Since the White Paper was published last Thursday, our Advice Line has been bombarded with questions about the Bill And rightly so given this is the most significant change in the Private Rented Sector since the Housing Act 1988 was introduced.
We will be dealing with the detail of the Bill on June 29th, however, there are some important questions that need to be answered quite urgently. (Questions asked through our Lettings Line).
1. Will the Section 21 Notice disappear next month?
No definitely not
2. What will replace the Section 21 Notice?
A re-vamped version of the Section 8 Notice with additional Grounds
3. How quickly will the legislation be implemented?
Before the Bill becomes an Act. There is no set time limit - the Bill it will be scrutinised by peers and MPs as it makes its way through parliament. This process is known as 'Parliamentary Ping-pong' and refers to the to and fro of amendments to Bills between the House of Commons and the House of Lords. It is during these multiple stages that amendments are made before the Bill finally becomes law.
Given the complexity of the content of the Bill, this process may last 12 months or more.
4. Will a landlord need to serve notice if they wish to sell?
Yes. It is likely a new Ground will be introduced under Section 8, however, it very much depends on how the legislation is written as to what information a landlord will be required to provide. Is the 'intention' to sell or will the landlord need to prove they are 'genuinely' selling?
5. Will Accelerated Possession Proceedings still exist?
No. If the Section 21 Notice is abolished, this process will disappear as well.
6. Will the legislation only apply to new tenancies?
No. There will be a six month period of grace - a transitionary period of six months, similar to the implementation of the Tenant Fees Act 2019 and EICRs, at the end of which all existing tenancies would have to comply with the new legislation.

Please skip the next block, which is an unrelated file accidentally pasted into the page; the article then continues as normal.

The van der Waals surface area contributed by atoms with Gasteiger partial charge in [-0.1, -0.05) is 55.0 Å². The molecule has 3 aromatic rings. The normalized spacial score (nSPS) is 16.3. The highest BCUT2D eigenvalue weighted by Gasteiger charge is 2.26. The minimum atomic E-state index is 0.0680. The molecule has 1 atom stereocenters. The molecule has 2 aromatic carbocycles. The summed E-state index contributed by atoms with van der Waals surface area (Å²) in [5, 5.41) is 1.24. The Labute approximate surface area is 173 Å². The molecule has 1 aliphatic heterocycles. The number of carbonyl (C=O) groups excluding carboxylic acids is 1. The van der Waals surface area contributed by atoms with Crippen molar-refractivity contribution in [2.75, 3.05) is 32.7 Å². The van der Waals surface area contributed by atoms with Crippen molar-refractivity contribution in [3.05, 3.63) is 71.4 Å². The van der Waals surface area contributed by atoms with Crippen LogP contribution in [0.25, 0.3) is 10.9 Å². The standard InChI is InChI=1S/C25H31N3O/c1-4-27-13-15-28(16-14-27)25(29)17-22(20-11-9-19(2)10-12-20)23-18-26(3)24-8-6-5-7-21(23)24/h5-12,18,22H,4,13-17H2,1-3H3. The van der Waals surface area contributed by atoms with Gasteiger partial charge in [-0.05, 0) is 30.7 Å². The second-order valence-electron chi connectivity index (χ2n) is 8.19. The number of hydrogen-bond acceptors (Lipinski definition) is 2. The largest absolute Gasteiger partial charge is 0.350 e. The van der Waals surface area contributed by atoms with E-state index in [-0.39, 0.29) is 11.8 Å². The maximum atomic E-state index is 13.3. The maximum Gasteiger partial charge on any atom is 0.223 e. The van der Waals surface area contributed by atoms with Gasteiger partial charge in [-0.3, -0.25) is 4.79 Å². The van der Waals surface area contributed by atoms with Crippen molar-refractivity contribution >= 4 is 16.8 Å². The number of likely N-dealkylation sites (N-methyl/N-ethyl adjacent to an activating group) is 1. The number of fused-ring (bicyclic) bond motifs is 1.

7. Do these changes mean that all tenants will become 'protected or sitting tenants' ?
No, there will be a mechanism which currently exists via Section 8 Notice except the grounds and notice periods will be modified.
8. Will a landlord be required to accept pets if the head lease includes a restriction?
This is up for debate. Statute overrides contract, however, there are thousands of head leases that do not permit pets, so it will be interesting to see how the ping pong process navigates this point.
9. Will the blanket bans on renting to children and to those on benefits form part of the Equality Act and result in severe penalties if there is a breach by landlords?
This is unlikely, however, there may in a change in the way in which landlords are penalised.
10. Will landlords be able to increase rent and if so how frequently?
No change here - annually and most probably via the Section 13 mechanism which already exists. However, not is likely that the notice period advising the tenant of the rent increase may be longer.
11. Should landlords sell up now?
No. This is a sisemic shift, but the property sector is great at adapting to these changes. Landlords who are switched on and understand the nature of this beast and have good support, advice and guidance around them are likely to stay in the market.
12. Who will be the Private-Renter’s Ombudsman - Property Redress or the Property Ombudsman?
Difficult to say - there may a new organisation or an amalgam of the above.
Do you have any other questions? Contact us on 01279 600 567 / firstname.lastname@example.org